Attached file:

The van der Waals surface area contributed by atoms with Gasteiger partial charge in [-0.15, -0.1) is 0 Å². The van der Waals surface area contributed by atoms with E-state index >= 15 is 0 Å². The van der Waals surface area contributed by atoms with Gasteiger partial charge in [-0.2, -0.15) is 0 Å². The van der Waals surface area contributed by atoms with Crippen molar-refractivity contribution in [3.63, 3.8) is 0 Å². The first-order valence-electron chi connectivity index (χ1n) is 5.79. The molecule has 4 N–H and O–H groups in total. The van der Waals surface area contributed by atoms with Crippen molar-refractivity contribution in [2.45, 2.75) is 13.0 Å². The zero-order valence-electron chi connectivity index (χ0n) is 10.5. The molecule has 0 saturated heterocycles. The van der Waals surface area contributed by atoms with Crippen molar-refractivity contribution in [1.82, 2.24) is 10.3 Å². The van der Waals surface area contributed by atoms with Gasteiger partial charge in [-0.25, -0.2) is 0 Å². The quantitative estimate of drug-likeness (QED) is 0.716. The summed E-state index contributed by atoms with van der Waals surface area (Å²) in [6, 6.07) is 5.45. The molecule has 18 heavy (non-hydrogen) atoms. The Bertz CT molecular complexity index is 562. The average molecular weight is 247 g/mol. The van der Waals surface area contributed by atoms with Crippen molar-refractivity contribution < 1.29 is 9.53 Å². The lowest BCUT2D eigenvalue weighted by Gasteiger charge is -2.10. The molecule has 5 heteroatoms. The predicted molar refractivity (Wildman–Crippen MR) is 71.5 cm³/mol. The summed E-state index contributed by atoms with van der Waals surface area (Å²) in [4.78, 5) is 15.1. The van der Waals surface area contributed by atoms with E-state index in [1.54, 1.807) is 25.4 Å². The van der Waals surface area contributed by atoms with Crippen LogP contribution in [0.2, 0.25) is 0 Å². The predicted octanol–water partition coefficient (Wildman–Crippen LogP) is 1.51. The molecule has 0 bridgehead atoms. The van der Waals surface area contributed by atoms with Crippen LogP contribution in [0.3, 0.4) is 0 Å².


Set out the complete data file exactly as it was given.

The van der Waals surface area contributed by atoms with Gasteiger partial charge in [-0.15, -0.1) is 0 Å². The van der Waals surface area contributed by atoms with E-state index >= 15 is 0 Å². The van der Waals surface area contributed by atoms with Gasteiger partial charge in [-0.2, -0.15) is 0 Å². The van der Waals surface area contributed by atoms with Crippen molar-refractivity contribution in [3.63, 3.8) is 0 Å². The first-order valence-electron chi connectivity index (χ1n) is 5.79. The molecule has 4 N–H and O–H groups in total. The van der Waals surface area contributed by atoms with Crippen molar-refractivity contribution in [2.45, 2.75) is 13.0 Å². The zero-order valence-electron chi connectivity index (χ0n) is 10.5. The molecule has 0 saturated heterocycles. The van der Waals surface area contributed by atoms with Crippen molar-refractivity contribution in [1.82, 2.24) is 10.3 Å². The van der Waals surface area contributed by atoms with Gasteiger partial charge in [-0.25, -0.2) is 0 Å². The quantitative estimate of drug-likeness (QED) is 0.716. The summed E-state index contributed by atoms with van der Waals surface area (Å²) in [6, 6.07) is 5.45. The molecule has 18 heavy (non-hydrogen) atoms. The Bertz CT molecular complexity index is 562. The average molecular weight is 247 g/mol. The van der Waals surface area contributed by atoms with Crippen molar-refractivity contribution < 1.29 is 9.53 Å². The lowest BCUT2D eigenvalue weighted by Gasteiger charge is -2.10. The molecule has 5 heteroatoms. The predicted molar refractivity (Wildman–Crippen MR) is 71.5 cm³/mol. The summed E-state index contributed by atoms with van der Waals surface area (Å²) in [4.78, 5) is 15.1. The van der Waals surface area contributed by atoms with E-state index in [1.54, 1.807) is 25.4 Å². The van der Waals surface area contributed by atoms with Crippen LogP contribution in [0.2, 0.25) is 0 Å². The predicted octanol–water partition coefficient (Wildman–Crippen LogP) is 1.51. The molecule has 0 bridgehead atoms. The van der Waals surface area contributed by atoms with Crippen LogP contribution in [0.3, 0.4) is 0 Å².